actually decided to go in there and try and explain what happened. But when I went in there, I remember trying to explain that I had a seizure and what epilepsy was and my biology teacher knew more
about epilepsy than I did. And that's the point where I realized ... I was like, "There's something wrong with that." So I think that's where I kind of sprung on the self-advocacy thing. I was like,
"I need to get ahead of this. I need to learn what's happening." My doctors would come in the room and they'd have their boards up to their faces. And they'd say, "Oh, how was your day? How was this?
How was that?" then look over at my parents the entire time and then leave. I guess I was like 13, 14 at the time. And I was thinking, "I'm old enough now. You can look at me. You can ask me
questions. I'm the patient here." And I think it took me such a long time to realize that because I was thinking, "I'm just a kid. I'm just a kid." But the truth is that doesn't matter. Everybody's
perspective matters. So, yeah, ever since I advocated with the Epilepsy Foundation for, I think, since I was 14. I'm 19 now. So, yeah, my morning math brain is not working right now. Yeah, I guess, I
don't know, I don't have a wrap-up for this. But, yeah, that's all.
>> That's okay 'cause you'll talk again when we open it up. Thanks Erin.
>> Okay, Elizabeth, you're up.
>> All right. So I'm Elizabeth Beil. Is this working? Okay. So a little bit of my personal history: I grew up just outside of Philadelphia. I myself dealt with a fairly early mental health diagnosis
of trichotillomania which is compulsive hair pulling. At that point in time, people with mental health diagnosis weren't kinda considered part of people who were dealing with a disability. But my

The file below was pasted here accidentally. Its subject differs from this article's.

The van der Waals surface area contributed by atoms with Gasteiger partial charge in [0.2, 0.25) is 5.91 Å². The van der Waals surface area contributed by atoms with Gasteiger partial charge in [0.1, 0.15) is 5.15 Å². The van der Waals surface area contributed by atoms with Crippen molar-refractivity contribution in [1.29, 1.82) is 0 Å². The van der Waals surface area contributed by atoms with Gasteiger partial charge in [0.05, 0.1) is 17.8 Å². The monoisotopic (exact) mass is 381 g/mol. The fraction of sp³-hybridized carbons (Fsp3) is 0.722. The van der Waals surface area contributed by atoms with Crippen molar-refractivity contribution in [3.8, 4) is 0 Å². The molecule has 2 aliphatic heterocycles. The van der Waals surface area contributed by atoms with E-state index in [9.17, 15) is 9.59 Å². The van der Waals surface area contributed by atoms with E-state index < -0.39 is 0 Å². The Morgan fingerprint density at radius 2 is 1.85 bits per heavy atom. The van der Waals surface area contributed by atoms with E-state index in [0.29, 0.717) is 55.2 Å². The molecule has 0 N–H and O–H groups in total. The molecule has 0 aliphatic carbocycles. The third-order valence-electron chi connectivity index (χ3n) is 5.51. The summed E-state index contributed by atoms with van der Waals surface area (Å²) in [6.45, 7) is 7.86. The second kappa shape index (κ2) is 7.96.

grades plummeted. My social network really fell away. And I think that's always stayed with me and has helped me a lot in my professional life. I'll jump around. I went to Bryn Mawr College and got a
psychology degree. I lived and worked in Guatemala for 10 years. And in 2013, I had a traumatic brain injury. That precipitated me returning to the United States from Guatemala and I really realized
how much I appreciated my family. And social capital is something we're talking about. I was in a position where I had to really physically recover. I couldn't work. I was unable to support myself
financially. But my family rallied around me and really helped me work through that. So it's helped me understand the importance of having people around you who can help you advocate when you're in a
really difficult position to do that for yourself. And so I'd say overall, all of my early experiences and interacting with relatives who had disabilities, friends who had disabilities, dealing with
a variety of situations in my life really kind of directed my professional desire to just have whatever I was doing in my life be something that addressed the challenges of people with disabilities
and other underserved groups. So some of the things I've done: I've worked for an organization in New York State called Project Independence. I was the program coordinator for three residential
homes. These were all adults with intellectual disabilities. And it was a really amazing experience. I learned a tremendous amount from the men and women I worked with. I was in the Peace Corp. As I
said, I lived for 10 years in Guatemala. So I went to the Peace Corp. I left for a little bit and went back. I thought I was going back to build a community park. And it morphed into 8 years of
living and working in a small town and supporting a lot of different community development projects. The community had initially wanted this park. And through that they came to us and they said, "We
think you guys can help us with some of our goals. And here are some of our goals. Our goals are improved education opportunities for our kids, improved vocational opportunities for our kids and
learning how to better take care of our environment." I mean, I think it's things that a lot of parents resonate with. And so we were able to work with them to develop a school. And I was very
involved in developing both the physical infrastructure but as well the academic infrastructure. And the community really wanted a vocational school. So that was our focus. They said, "We want